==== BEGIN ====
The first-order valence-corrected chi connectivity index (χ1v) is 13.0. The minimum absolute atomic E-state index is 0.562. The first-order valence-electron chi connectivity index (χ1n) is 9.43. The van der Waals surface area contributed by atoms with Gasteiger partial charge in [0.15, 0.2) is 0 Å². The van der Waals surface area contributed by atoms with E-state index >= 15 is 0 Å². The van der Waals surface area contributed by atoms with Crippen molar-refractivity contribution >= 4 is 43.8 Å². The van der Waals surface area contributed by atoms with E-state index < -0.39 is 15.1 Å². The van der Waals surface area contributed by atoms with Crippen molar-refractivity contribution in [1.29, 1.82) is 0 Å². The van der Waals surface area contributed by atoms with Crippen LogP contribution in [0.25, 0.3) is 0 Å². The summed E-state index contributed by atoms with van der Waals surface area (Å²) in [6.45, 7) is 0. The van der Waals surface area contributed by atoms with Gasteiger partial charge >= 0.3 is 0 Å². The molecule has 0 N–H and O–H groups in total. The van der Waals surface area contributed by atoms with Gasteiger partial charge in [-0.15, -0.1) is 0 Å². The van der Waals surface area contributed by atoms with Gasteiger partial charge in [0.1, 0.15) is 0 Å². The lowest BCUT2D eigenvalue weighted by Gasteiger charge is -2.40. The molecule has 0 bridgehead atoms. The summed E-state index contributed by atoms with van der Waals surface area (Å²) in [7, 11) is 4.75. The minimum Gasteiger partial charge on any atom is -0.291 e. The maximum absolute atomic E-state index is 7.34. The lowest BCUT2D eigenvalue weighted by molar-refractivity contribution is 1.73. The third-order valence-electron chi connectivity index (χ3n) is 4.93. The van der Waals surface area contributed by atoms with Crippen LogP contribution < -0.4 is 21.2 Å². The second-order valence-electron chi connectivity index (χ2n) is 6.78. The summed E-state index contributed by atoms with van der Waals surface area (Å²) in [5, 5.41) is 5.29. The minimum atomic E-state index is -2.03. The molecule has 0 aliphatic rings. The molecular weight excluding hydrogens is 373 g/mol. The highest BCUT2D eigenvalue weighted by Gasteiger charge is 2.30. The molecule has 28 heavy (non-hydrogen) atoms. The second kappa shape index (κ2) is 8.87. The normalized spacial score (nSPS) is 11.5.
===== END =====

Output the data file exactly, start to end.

The first-order valence-corrected chi connectivity index (χ1v) is 13.0. The minimum absolute atomic E-state index is 0.562. The first-order valence-electron chi connectivity index (χ1n) is 9.43. The van der Waals surface area contributed by atoms with Gasteiger partial charge in [0.15, 0.2) is 0 Å². The van der Waals surface area contributed by atoms with E-state index >= 15 is 0 Å². The van der Waals surface area contributed by atoms with Crippen molar-refractivity contribution >= 4 is 43.8 Å². The van der Waals surface area contributed by atoms with E-state index < -0.39 is 15.1 Å². The van der Waals surface area contributed by atoms with Crippen molar-refractivity contribution in [1.29, 1.82) is 0 Å². The van der Waals surface area contributed by atoms with Crippen LogP contribution in [0.25, 0.3) is 0 Å². The summed E-state index contributed by atoms with van der Waals surface area (Å²) in [6.45, 7) is 0. The van der Waals surface area contributed by atoms with Gasteiger partial charge >= 0.3 is 0 Å². The molecule has 0 N–H and O–H groups in total. The van der Waals surface area contributed by atoms with Gasteiger partial charge in [-0.15, -0.1) is 0 Å². The van der Waals surface area contributed by atoms with Gasteiger partial charge in [0.1, 0.15) is 0 Å². The lowest BCUT2D eigenvalue weighted by Gasteiger charge is -2.40. The molecule has 0 bridgehead atoms. The summed E-state index contributed by atoms with van der Waals surface area (Å²) in [7, 11) is 4.75. The minimum Gasteiger partial charge on any atom is -0.291 e. The maximum absolute atomic E-state index is 7.34. The lowest BCUT2D eigenvalue weighted by molar-refractivity contribution is 1.73. The third-order valence-electron chi connectivity index (χ3n) is 4.93. The van der Waals surface area contributed by atoms with Crippen LogP contribution < -0.4 is 21.2 Å². The second-order valence-electron chi connectivity index (χ2n) is 6.78. The summed E-state index contributed by atoms with van der Waals surface area (Å²) in [5, 5.41) is 5.29. The minimum atomic E-state index is -2.03. The molecule has 0 aliphatic rings. The molecular weight excluding hydrogens is 373 g/mol. The highest BCUT2D eigenvalue weighted by Gasteiger charge is 2.30. The molecule has 28 heavy (non-hydrogen) atoms. The second kappa shape index (κ2) is 8.87. The normalized spacial score (nSPS) is 11.5.